Gilbert Watkins’ memories of life in Ashton-under-Hill

GILBERT Watkins is an Ashton-under-Hill man through and through, having lived in the village all his life – more than 80 years.

“I’ve not lived here all my life – but I’ve never lived anywhere else.” says Gilbert. “Because I haven’t lived it all yet!”

Gilbert was born in Little Thatch cottage, at the bottom of the village, in 1929 – the year of Al Capone’s St Valentine’s Day Massacre, the Wall Street Crash and the start of the Great Depression.

Gilbert Watkins with Grandad

Gilbert with his Grandad Fred Randall

Gilbert spent his very early life living with his parents Charlie and Bertha Watkins at Beehive Cottage, but when Gilbert was two, the family moved to his present house at 9 Elmley Road.

“My mum always said they put me out in the pram with a banana one day and they never found the skin!”

Gilbert married his wife Peggy in 1953 and, after living in Wood Lane for a while, they moved back to Gilbert’s childhood home around 1970.

Gilbert has been described by a fellow villager as a “man of good humour, huge generosity and his Christmas lights“.

Gilbert refers to Little Thatch, where his grandparents Fred and Alice Randall lived, as “The Old House”. His grandfather was cowman for Archer and Bailey farmers.

Ashton School 1937

Ashton School in 1937 when Gilbert was a pupil

He has many happy memories of his grandparents.
“I can remember my old granddad playing the melodeon,” he says. “He could sing and he also played the Jew’s harp and the tin whistle. He was a wonderful man.”

Gilbert remembers his grandparents having a two-seater toilet and he used to sit side by side with his cousin Aubrey.

“My grandparents would empty the ashes in the pit every day,” he recalls. “I remember one day when it was covered in ashes I jumped into the pit. I don’t know why. It came half-way up my leg.”.

“I used to love going down to my grandparents. Whenever a horse came by the house my gran told us boys to go out and follow that horse and pick up what he had done. One day we followed him to Grafton turn.”

Gilbert well remembers boyhood activities which included “scrumping” apples down Back Lane, turning signposts round to redirect the traffic, and selling bunches of “fake” spring onions to passers-by.

“They were tufts of grass,” he says. “We used to go down to the main road and stop the cars! Just after the war these Birmingham people used to come down and they though it was marvellous to see something like that.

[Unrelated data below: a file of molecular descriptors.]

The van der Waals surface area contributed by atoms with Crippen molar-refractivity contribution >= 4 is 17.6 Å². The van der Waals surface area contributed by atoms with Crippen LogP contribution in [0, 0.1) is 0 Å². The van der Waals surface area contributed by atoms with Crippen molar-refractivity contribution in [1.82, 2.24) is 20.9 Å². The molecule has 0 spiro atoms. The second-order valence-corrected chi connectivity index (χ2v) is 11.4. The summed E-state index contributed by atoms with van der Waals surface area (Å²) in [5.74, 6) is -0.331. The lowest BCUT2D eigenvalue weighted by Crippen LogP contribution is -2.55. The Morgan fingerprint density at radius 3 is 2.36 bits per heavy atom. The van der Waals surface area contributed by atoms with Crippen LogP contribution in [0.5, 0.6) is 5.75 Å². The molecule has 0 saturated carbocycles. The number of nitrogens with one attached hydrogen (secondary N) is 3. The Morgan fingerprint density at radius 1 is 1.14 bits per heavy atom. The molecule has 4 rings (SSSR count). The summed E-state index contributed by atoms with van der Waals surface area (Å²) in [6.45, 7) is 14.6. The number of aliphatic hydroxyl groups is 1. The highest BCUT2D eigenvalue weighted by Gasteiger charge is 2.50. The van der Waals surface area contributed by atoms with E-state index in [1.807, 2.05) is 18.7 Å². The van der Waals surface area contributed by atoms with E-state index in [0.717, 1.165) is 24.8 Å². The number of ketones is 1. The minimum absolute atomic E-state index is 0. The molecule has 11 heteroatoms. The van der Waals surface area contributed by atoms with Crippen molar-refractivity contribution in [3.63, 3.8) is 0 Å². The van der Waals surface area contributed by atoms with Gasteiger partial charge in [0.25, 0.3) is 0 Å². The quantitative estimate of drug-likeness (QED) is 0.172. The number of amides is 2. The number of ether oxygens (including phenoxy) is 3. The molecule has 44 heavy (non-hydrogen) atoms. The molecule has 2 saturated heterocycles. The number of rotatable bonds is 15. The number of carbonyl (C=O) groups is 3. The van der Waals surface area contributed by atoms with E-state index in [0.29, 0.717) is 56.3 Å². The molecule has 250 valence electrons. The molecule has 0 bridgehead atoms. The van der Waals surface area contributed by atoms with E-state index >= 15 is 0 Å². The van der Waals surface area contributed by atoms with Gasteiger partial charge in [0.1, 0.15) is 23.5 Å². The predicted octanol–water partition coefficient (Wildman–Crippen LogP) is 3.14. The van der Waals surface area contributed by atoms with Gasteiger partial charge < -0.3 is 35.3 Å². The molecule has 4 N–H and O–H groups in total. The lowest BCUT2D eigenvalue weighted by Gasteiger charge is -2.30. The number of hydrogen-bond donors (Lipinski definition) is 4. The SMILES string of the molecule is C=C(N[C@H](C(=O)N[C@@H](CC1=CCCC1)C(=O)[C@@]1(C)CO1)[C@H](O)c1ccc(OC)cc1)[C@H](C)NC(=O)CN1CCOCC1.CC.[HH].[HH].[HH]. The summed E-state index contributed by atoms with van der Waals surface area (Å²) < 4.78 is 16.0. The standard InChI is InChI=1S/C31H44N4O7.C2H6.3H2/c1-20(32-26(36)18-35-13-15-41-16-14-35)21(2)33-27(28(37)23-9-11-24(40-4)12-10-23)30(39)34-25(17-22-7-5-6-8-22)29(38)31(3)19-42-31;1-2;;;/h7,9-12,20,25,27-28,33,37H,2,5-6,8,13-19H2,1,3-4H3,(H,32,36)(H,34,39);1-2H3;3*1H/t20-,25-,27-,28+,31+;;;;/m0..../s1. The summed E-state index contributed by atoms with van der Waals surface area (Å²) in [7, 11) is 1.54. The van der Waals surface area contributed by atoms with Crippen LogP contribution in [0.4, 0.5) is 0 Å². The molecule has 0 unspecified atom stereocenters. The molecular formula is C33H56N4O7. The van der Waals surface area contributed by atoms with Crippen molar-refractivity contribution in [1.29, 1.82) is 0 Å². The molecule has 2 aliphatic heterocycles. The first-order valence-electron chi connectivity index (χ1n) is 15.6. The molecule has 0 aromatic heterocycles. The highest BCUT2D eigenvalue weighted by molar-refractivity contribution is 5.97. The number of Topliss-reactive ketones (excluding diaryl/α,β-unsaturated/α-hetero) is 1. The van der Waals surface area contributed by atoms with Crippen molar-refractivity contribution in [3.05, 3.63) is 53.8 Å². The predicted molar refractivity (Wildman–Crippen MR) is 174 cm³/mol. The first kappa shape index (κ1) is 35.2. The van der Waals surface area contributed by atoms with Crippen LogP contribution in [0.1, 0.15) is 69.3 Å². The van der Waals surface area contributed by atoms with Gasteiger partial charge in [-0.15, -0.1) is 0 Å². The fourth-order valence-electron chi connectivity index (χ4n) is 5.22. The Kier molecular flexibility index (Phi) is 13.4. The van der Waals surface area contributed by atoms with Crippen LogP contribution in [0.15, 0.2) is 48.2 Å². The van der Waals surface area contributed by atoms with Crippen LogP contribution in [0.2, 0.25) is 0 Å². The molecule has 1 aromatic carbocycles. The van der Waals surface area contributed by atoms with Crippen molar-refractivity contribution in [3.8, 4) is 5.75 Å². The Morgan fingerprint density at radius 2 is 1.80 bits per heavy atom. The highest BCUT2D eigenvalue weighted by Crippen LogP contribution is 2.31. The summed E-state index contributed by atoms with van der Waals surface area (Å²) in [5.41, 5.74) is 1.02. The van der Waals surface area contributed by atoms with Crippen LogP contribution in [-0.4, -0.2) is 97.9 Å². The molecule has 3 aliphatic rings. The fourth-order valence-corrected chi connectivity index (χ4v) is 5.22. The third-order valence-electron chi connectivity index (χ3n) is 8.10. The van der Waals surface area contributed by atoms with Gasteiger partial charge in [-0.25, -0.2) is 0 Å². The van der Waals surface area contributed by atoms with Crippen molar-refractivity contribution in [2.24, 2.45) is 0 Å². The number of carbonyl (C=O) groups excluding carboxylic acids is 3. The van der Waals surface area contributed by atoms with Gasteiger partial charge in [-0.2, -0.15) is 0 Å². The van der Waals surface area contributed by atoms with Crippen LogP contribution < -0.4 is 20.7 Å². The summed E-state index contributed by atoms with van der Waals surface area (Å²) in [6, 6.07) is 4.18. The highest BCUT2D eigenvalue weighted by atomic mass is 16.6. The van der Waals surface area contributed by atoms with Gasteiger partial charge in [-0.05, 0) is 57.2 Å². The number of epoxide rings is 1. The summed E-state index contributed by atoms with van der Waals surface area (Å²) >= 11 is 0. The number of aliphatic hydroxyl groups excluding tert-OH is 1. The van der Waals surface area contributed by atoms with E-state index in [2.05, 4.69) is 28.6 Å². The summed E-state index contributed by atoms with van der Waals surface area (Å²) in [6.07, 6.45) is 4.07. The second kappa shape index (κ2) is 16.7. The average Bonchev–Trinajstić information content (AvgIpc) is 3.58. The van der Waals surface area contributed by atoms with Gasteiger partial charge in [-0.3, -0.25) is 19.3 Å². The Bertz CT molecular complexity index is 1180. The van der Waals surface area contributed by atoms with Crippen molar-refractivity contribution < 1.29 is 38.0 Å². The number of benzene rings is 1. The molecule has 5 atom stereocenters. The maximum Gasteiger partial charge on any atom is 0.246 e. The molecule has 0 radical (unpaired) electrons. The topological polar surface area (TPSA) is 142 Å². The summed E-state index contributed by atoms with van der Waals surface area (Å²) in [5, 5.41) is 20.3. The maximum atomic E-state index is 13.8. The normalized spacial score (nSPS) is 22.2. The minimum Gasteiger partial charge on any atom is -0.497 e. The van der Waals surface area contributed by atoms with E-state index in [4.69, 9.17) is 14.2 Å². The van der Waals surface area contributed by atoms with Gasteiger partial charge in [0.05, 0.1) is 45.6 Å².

“We could do anything we wanted to in those days without fear of anything. You could go out and leave the door unlocked or even open.”

Gilbert motorbiking in the early 1950s

Gilbert, left, motorbiking in the early 1950s

Gilbert smiles when he recalls a group of boys being particularly unkind to one woman in the village but one day she got her revenge, which young Gilbert witnessed.

“She emptied the gazunder right on top of them,” he recalls.
Now let Gilbert take us on a walk down Memory Lane to the Ashton of his boyhood in the late 1930s.

Starting at the top of the village, on the road out to Kersoe, he remembers there being about eight allotments, of which his father kept one.

There was no school at the top of the village – what is now Bredon Hill Middle School was built in 1965. White Hart Villa in Elmley Road was formerly a pub, before Gilbert‘s time..

The big gap between Gilbert and Peggy’s house in Elmley Road and number 8 was because Mrs Cormall didn’t want her view of Broadway Hill spoilt.

Gilbert can just about remember the council houses being built on the right-hand side of Elmley Road.

Ashton Free Church – or ‘the Chapel’ – has always been a big part of Gilbert’s life. “I was taken to the Chapel as a baby and I still attend,” he says. “The old chapel was taken down and rebuilt in 1923. Chapel Orchard became Hillside.”

Gilbert recalls how many of the road names in his day followed the names of the people who lived there. For example, opposite the Manor was Buchanan’s Lane (now Cotton’s Lane) where Mr Buchanan built his first bus.

“That was a wonderful little old bus,” remembers Gilbert. “We used to travel on it to Evesham and we used to ask the girls behind the counter at Woolworth’s for a date. It was a 20-seater and Mr Buchanan used to get over 80 on there. He used to cram them in.”